Opinion: A harsh dilemma for BC transition houses

When news broke in The Tyee this month of women having to leave a BC transition house into homelessness, the story on the surface appeared to be about an unwieldy transition house treating people unfairly.

But community social services know that there’s much more to those kinds of stories. For transition houses in particular, they face constant pressure in trying to balance inadequate resources with the high number of women trying to escape intimate partner violence.

Former Board Voice executive director Jody Paterson is continuing to work part-time with Board Voice as an advocate and non-profit lobbyist on the issue of intimate partner violence and brain injury. She wrote this comment piece in response to highlight the grand dilemma that transition houses face every day in BC. The piece was published by The Tyee on June 28.

Here’s the text of that commentary:

BC’s transition houses for women trying to leave a violent partner are living the cliché about ending up between a rock and a hard place.

They’ve been living it for many years now, caught between the urgent needs of women who really, really need a safe place to stay and be supported, and a significant lack of next-stage housing to move women along to once the worst of their crisis has passed.

It’s a long-standing issue that every now and then blows up in the media, as it did last week in an article in The Tyee. The article featured a number of understandably upset women now facing homelessness after their time was up at a Victoria transition house and they hadn’t yet found another place to live.

Transition houses and second stage programs face some tough choices in trying to manage this constant conundrum. Some choose to extend the maximum stays that most BC transition houses and second stage programs have in place. That allows women to stay as long as necessary while suitable housing is found.

But allowing women to stay as long as necessary means having to say no a lot to other women trying to escape their own violent home lives, because there aren’t enough transition house beds or second stage units.

Others enforce a maximum stay rule to ensure that more women can access vital services. But in a housing crisis like the one BC is experiencing, that can mean turning a woman out into homelessness if she has used up her time and still has no place to go.

It’s a painful dilemma for community organizations whose whole raison d’etre is to help women get out of violence quickly and support them while they build a safe, solid life for themselves.

Whichever of the two choices these women-serving non-profit agencies pick, it will be the wrong one for somebody. Either they risk putting women into homelessness because housing can’t be found fast enough, or they are turning away women in need because of the need to extend other women’s stays longer and longer.

There are solutions, of course. More affordable housing is most integral to solving this problem long-term, just as it’s integral to so many other social concerns being compounded and complicated by BC’s deepening crisis in affordable housing.

The BC Society of Transition Houses noted in a 2022 report that only 25 per cent of women departing transition houses in the province leave to permanent housing, and a scant four per cent of that group find permanent housing that’s affordable.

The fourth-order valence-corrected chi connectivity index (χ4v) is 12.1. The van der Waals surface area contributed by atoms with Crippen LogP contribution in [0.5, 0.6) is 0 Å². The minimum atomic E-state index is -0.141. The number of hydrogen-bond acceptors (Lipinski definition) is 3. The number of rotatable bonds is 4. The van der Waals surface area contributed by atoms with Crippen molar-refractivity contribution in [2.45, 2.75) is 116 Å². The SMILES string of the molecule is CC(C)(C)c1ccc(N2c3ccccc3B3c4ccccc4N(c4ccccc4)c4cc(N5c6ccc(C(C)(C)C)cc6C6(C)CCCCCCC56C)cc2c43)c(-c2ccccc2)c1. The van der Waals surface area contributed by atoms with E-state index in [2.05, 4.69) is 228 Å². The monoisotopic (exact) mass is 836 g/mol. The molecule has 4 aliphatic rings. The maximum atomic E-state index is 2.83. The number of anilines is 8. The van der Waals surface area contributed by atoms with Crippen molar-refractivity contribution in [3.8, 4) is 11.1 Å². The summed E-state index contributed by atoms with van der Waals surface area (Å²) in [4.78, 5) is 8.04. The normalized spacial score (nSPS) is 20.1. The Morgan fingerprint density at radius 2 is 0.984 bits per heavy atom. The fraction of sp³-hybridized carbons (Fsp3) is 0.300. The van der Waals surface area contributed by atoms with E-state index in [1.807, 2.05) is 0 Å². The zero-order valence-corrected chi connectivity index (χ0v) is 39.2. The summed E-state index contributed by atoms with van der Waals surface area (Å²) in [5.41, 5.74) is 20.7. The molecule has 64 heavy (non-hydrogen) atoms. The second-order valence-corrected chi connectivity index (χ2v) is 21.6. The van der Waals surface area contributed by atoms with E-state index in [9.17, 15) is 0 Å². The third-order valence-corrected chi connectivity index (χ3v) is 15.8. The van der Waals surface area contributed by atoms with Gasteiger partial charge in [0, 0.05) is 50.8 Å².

In the short term, BC transition houses need to be sufficiently resourced and expanded so that they can both accommodate the number of women fleeing violence as well as let women stay as long as they need to. Without that support, transition houses are being left to make the extremely difficult choice between moving women into homelessness when their time is up, or leaving them trapped in violent situations because there’s no place for them to go.

With the issue of intimate partner violence in particular, another fundamental problem is a societal expectation that when there is violence in the home, it’s the victim who is expected to leave.

A woman would have no need to flee violence in the home if the perpetrator of that violence was instead the one forced to leave. Our own systems—child welfare, income assistance, health, criminal justice—create the conditions that leave women experiencing violence at high risk of homelessness and poverty.

As caring human beings, any reader would feel deeply for the women interviewed in The Tyee’s piece, forced to leave the transition house with nowhere to go. It’s unbelievable to think that women experiencing violence from their partners are ending up homeless as well.

But service providers also feel for the transition house that was the focus of these women’s complaints. All of them are having to make brutally hard decisions every day around who stays, who goes and who gets the next open bed. That’s the difficult environment that BC transition houses are forced to exist in.

More than 40 per cent of Canadian women experience intimate partner violence in their lifetime. Our society is long overdue to act in meaningful ways to change that, just as we’re long overdue to address an unprecedented housing crisis affecting virtually everyone who our social safety net is intended to help.

In the meantime, hundreds of transition houses coast to coast will continue trying to do the best they can, with limited resources at their disposal and no control over housing availability. It’s a tough job.